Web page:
Faculty Profile

Christofilis Maggidis

Associate Professor of Anthropology and Archaeology; Christopher Roberts Chair in Archaeology (2001)

Contact Information

maggidic@dickinson.edu

Keck Archaeology Laboratory
717.245.1014
http://users.dickinson.edu/~maggidic/

Bio

Maggidis is currently Director of Glas, Assistant to the Director of Mycenae, and President of the Mycenaean Foundation with nearly three decades of field experience at major archaeological sites, including Mycenae, Glas, Crete (Archanes, Idaion Cave), and Akrotiri (Thera). Since receiving his post-doctorate from Brown University and a research fellowship from Harvard, his research and teaching interests focus primarily on Minoan and Mycenaean art and archaeology, but they also include topics in Greek sculpture and architecture. Maggidis is the author of many articles, international conference papers, and three forthcoming books.

Education

  • B.A., University of Athens, 1988
  • Ph.D., University of Pennsylvania, 1994

2018-2019 Academic Year

Fall 2018

FYSM 100 First-Year Seminar
The First-Year Seminar (FYS) introduces students to Dickinson as a "community of inquiry" by developing habits of mind essential to liberal learning. Through the study of a compelling issue or broad topic chosen by their faculty member, students will: - Critically analyze information and ideas - Examine issues from multiple perspectives - Discuss, debate and defend ideas, including one's own views, with clarity and reason - Develop discernment, facility and ethical responsibility in using information, and - Create clear academic writing The small group seminar format of this course promotes discussion and interaction among students and their professor. In addition, the professor serves as students' initial academic advisor. This course does not duplicate in content any other course in the curriculum and may not be used to fulfill any other graduation requirement.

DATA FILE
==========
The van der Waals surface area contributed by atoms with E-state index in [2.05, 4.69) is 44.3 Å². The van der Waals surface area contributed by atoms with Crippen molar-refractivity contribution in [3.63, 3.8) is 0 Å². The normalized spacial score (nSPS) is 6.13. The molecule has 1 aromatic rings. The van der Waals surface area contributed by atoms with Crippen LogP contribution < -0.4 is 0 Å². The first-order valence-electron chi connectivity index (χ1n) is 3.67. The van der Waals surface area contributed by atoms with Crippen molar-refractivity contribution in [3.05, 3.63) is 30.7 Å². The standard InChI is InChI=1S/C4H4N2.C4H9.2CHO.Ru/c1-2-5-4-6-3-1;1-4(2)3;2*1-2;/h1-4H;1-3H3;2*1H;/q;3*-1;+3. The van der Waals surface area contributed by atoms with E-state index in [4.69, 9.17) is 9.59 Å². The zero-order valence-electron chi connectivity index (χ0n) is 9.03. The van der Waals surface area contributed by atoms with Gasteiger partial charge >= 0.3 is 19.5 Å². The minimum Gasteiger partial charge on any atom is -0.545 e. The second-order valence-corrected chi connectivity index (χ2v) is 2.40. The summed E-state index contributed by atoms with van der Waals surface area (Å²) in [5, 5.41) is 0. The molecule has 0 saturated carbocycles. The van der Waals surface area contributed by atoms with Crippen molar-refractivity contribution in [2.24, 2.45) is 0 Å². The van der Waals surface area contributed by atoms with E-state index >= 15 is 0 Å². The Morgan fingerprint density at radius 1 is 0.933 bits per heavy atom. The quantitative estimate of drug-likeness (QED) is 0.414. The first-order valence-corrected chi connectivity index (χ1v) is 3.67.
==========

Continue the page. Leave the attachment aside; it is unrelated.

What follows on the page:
ARCH 223 Ancient Greek Painting
A survey of ancient Greek vase-painting (Protogeometric, Geometric, Archaeic, Classical, and Hellenistic periods, from 1050 BC to 31BC) with consideration of both mainland Greece and the Greek colonies, and study of ancient Greek (with special emphasis on recently discovered large-scale frescoes in Macedonian tombs), Etruscan, and Roman monumental painting (including selective mosaics). Materials, techniques, and principles; iconography, stylistic and technical developments; styles and regional trends; ancient Greek and Roman masters and their schools; consideration of ancient literary sources (including readings from Pausanias, Pliny the Elder, Cicero). Visits to archaeological collections and Museums. Offered every third year.

ARCH 500 Independent Study

Spring 2019

CLST 200 Ancient Greek Architecture